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Disabled American Veterans · Uncategorized


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Military service ingrains in all of us that we’re stronger together. Membership in DAV builds upon that principle by leveraging our strength in numbers to empower us through camaraderie and legislative action.

But did you know that you’re also helping fellow veterans with your DAV membership dues? While part of your dues helps produce DAV Magazine, which keeps you informed about topics important to you and your family, a portion of these funds is also redistributed to departments and chapters to directly support DAV programs and services that are offered in your community.

For example, membership dues can help purchase new vehicles for the DAV Transportation Network and support our incredible network of volunteers. The importance of that cannot be overstated.

I think of Marine Corps veteran James Childers, who used one of those vehicles to drive nearly 1,500 veterans to and from their VA medical appointments. He had volunteered more than 7,000 hours and traveled more than 186,000 miles as a volunteer driver when his house tragically burned down last year.

Although James and his wife Linda were unharmed in the fire, they lost just about everything they had. But because of DAV’s Disaster Relief Program, they were able to receive financial assistance and find temporary lodging to ease some of their immediate needs.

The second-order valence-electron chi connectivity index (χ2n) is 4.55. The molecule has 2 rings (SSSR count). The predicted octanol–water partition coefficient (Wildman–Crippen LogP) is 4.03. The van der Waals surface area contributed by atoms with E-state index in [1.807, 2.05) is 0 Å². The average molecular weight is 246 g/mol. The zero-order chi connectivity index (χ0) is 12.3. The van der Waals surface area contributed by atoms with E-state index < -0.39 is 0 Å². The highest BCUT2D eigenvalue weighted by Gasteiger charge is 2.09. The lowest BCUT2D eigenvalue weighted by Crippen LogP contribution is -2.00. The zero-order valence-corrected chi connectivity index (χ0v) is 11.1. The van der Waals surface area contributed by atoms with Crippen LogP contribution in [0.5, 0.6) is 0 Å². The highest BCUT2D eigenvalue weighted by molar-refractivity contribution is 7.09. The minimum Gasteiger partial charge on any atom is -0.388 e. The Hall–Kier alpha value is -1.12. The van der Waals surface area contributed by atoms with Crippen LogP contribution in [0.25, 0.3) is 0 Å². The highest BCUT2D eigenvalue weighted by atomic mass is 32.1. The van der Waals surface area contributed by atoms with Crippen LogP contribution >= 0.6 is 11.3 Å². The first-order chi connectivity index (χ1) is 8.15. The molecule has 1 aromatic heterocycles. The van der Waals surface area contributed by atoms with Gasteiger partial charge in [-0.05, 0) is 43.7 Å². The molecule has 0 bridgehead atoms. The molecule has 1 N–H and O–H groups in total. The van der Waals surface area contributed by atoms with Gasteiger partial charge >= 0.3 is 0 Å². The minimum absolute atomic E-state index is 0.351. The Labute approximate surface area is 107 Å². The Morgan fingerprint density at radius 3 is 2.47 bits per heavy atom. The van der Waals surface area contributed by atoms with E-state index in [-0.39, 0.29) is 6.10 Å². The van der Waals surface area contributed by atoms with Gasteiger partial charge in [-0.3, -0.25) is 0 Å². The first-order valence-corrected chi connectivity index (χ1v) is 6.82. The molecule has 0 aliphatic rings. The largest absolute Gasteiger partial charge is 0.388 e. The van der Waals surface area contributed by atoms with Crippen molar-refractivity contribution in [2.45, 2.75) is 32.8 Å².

Membership dues also support initiatives to assist homeless veterans and provide supplies for our service officers.

Navy veteran Joseph Lightwies had been homeless for decades before connecting with DAV National Service Officer Joe Kauffman in 2015. This encounter proved to be the catalyst that changed his life.

Lightwies had a VA claim pending since his military discharge in 1968, so when his disability compensation was finally approved, the back pay made it possible for him to pick up keys to a new home.

As a DAV member, you can get involved and work with local DAV leaders who help decide how these funds are used. They identify the greatest needs of the veterans in your area.

DAV’s programs and services are free to those who need them, and membership dues are one way we all help ensure DAV continues to be there, in your community, fulfilling our promises to the men and women who served. Thanks for making a direct impact in the lives of our fellow veterans.

The post What your membership dues do appeared first on DAV.

Source: What your membership dues do

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Dennis R. Nixon, National Commander

We are extremely disappointed by VA’s mismanagement of funding for such an important program in the face of a suicide crisis among veterans. Outreach is absolutely critical to the success of suicide prevention efforts and—as this is VA’s top clinical priority—we would expect much closer oversight to ensure the funds are being properly directed to effective campaign strategies. VA offers great mental health programs, but they are rendered useless in actually preventing suicide if veterans and family members don’t know they exist or are unable to access them.

One of the major problems that has led to this failure, and others across the board, is the persistence of vacancies in VA’s key leadership positions. There are currently a large number of high-level VA positions being filled by acting directors—including the roles of undersecretary for health and principal deputy undersecretary for health—that must be permanently filled in order to allow for comprehensive vision and strategy to be executed throughout the department.

In the interim, we would like to hear from Secretary Wilkie about what can be done to expeditiously get these critical, life-saving outreach efforts back on track so veterans in need of help are not being lost in the suicide crisis.

The post Statement on VA’s suicide prevention outreach funding mismanagement appeared first on DAV.

Source: Statement on VA’s suicide prevention outreach funding mismanagement

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